Screenshot of the PDF preview

→ Download PDF. Open. Copy. Go back to check in.

Paste the e-ticket number (281……), fill the rest of the details, fill passenger details, one by one. → Get an error.

Error. Could not respond to request. Consult an airport customer service agent for assistance

Try again, with the other passenger first. (who knows, whats happening?)

→ Get an error.

→ Get a notification of session expiry

No goes back?

→ Try to use the other "Online Check-in number" (EQ…) — Get an error.

→ Try to get help — Click on help

New window pops-up, I fill all the details until flight number. I realize I can't fill that since the flight starts with BLV-XXXXXX.

Well. Close that.

Try to find another way to get help.

Go to homepage. Find number. Call

→ The robot asks to choose a language, tells about GDPR related stuff, about flight info, check-in info and…

the fact that check-ins must be made 30 hours before the flight

Panic Mode — Activated

Call Center by Delwar Hossain from the Noun Project

→ The service desk lady takes over. She asks what was the problem. I tell her I try to check-in and I get an error. She asks me the flight booking number.

→ I open gmail, tell her

She can't use that and asks me to tell her the number that starts with 281

I immediately notice that the number she needs is the e-ticket number and say it to her.

She identifies the flight from Bucharest to Hamburger 🍔 (yes, that's what she said 🤣, we both laughed a little). Then she proceeds to say that the code for my check-in is M565H2 and I should use this when I want to check-in and that the check-in is available now for the passengers.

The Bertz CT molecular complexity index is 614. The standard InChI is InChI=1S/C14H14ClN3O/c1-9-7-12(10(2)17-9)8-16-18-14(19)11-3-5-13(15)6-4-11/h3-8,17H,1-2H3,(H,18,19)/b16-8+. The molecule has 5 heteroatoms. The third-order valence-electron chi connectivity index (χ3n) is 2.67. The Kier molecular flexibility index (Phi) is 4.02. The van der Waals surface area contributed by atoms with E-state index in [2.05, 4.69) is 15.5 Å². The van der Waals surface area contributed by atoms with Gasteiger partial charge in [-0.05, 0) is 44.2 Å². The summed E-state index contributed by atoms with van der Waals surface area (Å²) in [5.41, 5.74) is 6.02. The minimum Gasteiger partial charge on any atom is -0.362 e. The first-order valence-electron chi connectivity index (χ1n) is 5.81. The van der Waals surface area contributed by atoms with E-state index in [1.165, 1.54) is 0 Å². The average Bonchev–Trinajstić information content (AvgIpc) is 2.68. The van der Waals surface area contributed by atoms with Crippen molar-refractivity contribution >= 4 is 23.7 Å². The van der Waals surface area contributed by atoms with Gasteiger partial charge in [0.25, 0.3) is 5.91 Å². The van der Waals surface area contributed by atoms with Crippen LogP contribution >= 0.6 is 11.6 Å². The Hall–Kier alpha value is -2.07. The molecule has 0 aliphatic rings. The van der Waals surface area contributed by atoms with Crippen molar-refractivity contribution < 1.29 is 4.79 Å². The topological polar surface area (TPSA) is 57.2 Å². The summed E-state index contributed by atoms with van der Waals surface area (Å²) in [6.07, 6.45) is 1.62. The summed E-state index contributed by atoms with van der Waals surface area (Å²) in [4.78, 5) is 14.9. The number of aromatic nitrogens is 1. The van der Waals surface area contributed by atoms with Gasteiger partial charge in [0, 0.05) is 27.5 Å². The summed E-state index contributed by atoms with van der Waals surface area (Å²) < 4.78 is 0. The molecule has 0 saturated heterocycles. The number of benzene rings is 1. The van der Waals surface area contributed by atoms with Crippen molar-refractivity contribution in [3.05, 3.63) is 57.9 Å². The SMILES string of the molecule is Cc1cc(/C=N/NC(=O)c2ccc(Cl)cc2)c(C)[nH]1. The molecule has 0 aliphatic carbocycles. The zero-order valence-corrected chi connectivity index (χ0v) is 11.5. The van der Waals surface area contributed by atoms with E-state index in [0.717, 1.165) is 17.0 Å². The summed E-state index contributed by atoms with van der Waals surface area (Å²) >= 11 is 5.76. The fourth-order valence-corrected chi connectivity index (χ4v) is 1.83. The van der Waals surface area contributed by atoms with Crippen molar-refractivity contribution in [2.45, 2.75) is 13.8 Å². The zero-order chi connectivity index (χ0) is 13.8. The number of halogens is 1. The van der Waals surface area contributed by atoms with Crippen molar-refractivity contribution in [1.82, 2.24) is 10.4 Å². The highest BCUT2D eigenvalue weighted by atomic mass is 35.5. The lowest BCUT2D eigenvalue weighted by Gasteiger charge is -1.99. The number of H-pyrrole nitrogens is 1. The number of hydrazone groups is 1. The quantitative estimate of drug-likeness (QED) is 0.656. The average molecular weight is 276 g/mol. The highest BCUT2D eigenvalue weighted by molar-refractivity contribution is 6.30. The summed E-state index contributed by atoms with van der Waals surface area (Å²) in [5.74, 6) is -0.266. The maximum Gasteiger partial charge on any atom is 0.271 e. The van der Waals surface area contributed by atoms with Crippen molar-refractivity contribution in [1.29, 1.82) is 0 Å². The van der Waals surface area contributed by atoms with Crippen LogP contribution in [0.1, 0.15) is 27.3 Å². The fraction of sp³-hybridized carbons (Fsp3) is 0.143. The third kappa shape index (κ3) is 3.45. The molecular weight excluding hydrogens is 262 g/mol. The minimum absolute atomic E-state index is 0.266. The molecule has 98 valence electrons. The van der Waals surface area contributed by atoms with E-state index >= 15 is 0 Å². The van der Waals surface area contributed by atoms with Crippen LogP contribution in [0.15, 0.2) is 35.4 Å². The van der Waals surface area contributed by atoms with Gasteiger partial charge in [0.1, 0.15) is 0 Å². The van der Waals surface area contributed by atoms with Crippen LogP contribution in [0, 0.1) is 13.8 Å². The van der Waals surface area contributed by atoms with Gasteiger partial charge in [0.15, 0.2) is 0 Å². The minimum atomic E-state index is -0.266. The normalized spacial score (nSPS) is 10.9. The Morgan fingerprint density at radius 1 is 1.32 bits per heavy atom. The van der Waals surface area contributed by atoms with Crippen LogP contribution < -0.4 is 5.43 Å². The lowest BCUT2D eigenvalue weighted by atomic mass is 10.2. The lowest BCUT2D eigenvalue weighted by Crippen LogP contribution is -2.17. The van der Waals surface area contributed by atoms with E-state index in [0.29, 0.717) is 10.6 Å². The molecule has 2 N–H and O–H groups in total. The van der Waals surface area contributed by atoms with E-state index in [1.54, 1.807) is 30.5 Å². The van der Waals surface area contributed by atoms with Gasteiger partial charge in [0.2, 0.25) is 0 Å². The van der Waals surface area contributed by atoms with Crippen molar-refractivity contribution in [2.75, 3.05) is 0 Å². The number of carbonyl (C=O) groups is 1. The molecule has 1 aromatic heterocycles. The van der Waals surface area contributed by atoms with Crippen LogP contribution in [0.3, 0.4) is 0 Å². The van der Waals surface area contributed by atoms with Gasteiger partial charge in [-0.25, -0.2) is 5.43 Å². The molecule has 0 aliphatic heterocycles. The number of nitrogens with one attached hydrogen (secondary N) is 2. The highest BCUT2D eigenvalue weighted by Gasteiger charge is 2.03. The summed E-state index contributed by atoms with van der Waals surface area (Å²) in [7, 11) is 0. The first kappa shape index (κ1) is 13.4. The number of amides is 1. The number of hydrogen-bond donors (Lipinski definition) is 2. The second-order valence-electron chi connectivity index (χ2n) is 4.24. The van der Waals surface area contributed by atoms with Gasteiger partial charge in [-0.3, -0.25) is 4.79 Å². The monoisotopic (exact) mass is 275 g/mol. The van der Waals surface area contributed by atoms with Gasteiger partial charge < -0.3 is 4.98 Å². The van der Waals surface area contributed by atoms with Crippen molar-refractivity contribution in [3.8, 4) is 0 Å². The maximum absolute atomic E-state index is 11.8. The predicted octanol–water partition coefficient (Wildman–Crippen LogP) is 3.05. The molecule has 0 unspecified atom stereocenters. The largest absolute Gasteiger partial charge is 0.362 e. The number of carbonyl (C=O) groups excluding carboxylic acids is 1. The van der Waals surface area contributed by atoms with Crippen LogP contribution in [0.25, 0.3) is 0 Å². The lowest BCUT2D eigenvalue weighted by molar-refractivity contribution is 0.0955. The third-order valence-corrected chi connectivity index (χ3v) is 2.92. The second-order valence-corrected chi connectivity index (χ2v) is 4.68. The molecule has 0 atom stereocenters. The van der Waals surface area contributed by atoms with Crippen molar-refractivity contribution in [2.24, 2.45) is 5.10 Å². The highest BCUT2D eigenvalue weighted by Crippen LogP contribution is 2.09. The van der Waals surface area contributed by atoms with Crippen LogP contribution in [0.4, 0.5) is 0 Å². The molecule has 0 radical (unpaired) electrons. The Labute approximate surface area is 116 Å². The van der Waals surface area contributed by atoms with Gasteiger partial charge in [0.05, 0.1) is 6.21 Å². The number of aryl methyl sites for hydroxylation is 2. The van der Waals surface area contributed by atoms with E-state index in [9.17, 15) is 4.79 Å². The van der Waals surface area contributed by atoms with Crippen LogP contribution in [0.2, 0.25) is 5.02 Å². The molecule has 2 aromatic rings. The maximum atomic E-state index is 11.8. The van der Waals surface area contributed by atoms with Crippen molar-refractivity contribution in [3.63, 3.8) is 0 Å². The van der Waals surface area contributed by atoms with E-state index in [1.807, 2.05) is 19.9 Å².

I try to keep her busy while I look for this 'code' anywhere in my bookings, but to no luck. I asked if this is the only code I need to finish my check-in and she assures me of that. We hang up.

The e-ticket number really was 13-digits long, but I got an error using that.

I go back to check-in, fill the E-ticket number or Booking Reference field with the code she gave me. Fill the rest of the passenger details and finally get my tickets.

In conclusion

Is hard to tell who can fix the problem in case. A big confusion is caused by the inconsistency of keywords across platforms:

Booking Reference vs
E-ticket vs
Airline Reference vs
Flight Reference

Some typography improvements could be used on Tarom's online check-in page.

Current check-in page with confusing CTA

The redesigned version ↓

Beter main CTA visibility

A further step would improve the visibility of other check-in related information

I found that the text used on this page was massively repeated, so I decided to rearrange it and make it more readable. Also I replaced the link for checking in with a button — since it is the main purpose someone lands here. To check in, why make it less obvious.

Please notice in which case you can find the check-in info for flights operated by KLM

Going further with the check-in form

to be continued…

It has clear and concise design



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Pavel Lupu

Pavel Lupu


Entrepreneur. UX designer. Front-end Dev. Humanbeliever.